Some low profile halogen ceiling fixtures that we can't do much with besides plan to replace them. These are HOT. The main kitchen light is right underneath the center of our guest room. You can walk barefoot upstairs and feel a warm spot on the floor right where the light fixture is located. THATS TOO HOT in my opinion.

    Just blew a bulb in the master bath and planning to get some of the globe CFLs to fill that back up.
     
  10. Aug 20, 2007 #10

    Quattro

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    Ditto on Kerrylib's post. CFL's just aren't practical everywhere in my opinion. Rooms where you need light for just 10 seconds or so...say to grab something from a shelf or box. The CFL's I have don't get fully bright until 20-30 seconds.

    I do use them where I can. Desk and reading lamps, mostly. We just don't leave lights on usually. In the kitchen we have some 20W Xenon underlighting...which is also used sparingly.
     
  11. Aug 20, 2007 #11

    travelover

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    CFLs -I use them for every indoor application that is not dimmable, except closets. The new ones don't flicker, last a long time and are much cheaper than a few years ago. I'm sold.
     
  12. Sep 11, 2007 #12

    Boston

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    We use LEDs lately for hallways. It should last us almost forever LOL.
     
  13. Sep 24, 2007 #13

    phreaq

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    I have finally switched over all my lights to CFLs, but I'm not 100% happy with them, as I can't find ones bright enough. My old lights were 300 watt beasts, that were a physically larger bulb and had a different size thread. I bought adapters to convert the thread size down, but it's very difficult to find anything more than a 26w CFL, which is the equiv of about 100 watts incandesant I believe.

    of course my hydro bill will be 11.5 times less, but my light is 1/3.
     
  14. Sep 24, 2007 #14

    glennjanie

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    I have seen adapters that screw into a standard bulb socket and branch out for two more bulbs but you would still be short 1/3. Perhaps someone will come out with a 3 bulb adapter soon. Check the big box stores.
    Glenn
     
  15. Nov 22, 2007 #15

    travelover

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    Unless your motion sensing lights are on quite often, CFLs might not make sense in this application. CFLs take a while to get to full brightness and if only run for a few minutes a night, will not save much electricity.
     
  16. Nov 25, 2007 #16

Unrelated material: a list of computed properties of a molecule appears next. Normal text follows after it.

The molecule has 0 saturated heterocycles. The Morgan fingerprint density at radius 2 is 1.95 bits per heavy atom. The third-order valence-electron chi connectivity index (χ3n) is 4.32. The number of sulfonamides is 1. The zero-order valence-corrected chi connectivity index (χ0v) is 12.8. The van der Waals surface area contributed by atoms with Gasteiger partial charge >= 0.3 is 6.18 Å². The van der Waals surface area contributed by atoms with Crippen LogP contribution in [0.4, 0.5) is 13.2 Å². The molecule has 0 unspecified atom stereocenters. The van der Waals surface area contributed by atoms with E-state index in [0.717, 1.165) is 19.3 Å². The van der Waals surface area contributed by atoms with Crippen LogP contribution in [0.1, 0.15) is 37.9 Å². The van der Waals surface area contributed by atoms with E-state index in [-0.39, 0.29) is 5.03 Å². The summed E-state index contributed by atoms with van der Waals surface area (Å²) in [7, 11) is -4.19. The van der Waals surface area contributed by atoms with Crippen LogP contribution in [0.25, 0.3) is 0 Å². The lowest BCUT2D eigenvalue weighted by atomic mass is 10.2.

inspectorD

    inspectorD

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    There are some solar motion detector lights on the market. I bought mine 3 years ago and it is bright and still works fine. Try to google solar motion lights. Mine is a spotlight which I purchased at Lowes .
     
  17. Nov 27, 2007 #17

    phreaq

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    I have one of the solar motion lights also..... but I find it doesn't always work. Some nights it turns on, some nights not so much. I checked the LED light, and made sure juice was coming from the battery, but not sure what the issue is.

    That aside, they are great!
     
  18. Dec 26, 2007 #18

    Rustedbird

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    I replaced all my interior lights except four with CFL's. The exceptions are two touch lamps, the oven and the fridge. Electric bill much better now. I even stuck em' in the track lights.
     
  19. Jan 4, 2008 #19

    Kerrylib

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    I just found Dimmable CFLs at Target. Of course the $12.99 price per bulb is a bit steep, I went ahead and bought one to put into our dining room fixture.

    I am happy to report it works well. I figure as the old incandescents burn out, I will replace the other bulbs as well.

    The one thing with this bulb is when trying to dim it WAAAAAY down, you get to it's lowest threshold and instead of dimming, it starts to flash like a strobe light. (Could be put to good use sometime like halloween)

    For now I give it a thumbs up.
     
  20. Jan 4, 2008 #20

    cheesefood

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    I've been using CFL's for a while now and like 'em. Moved into a new house with those super-inefficient light bars in the bathroom. Wife left it on one day with the door closed. I opened the door and it must have been 10-15 degrees warmer in there from those stupid lights.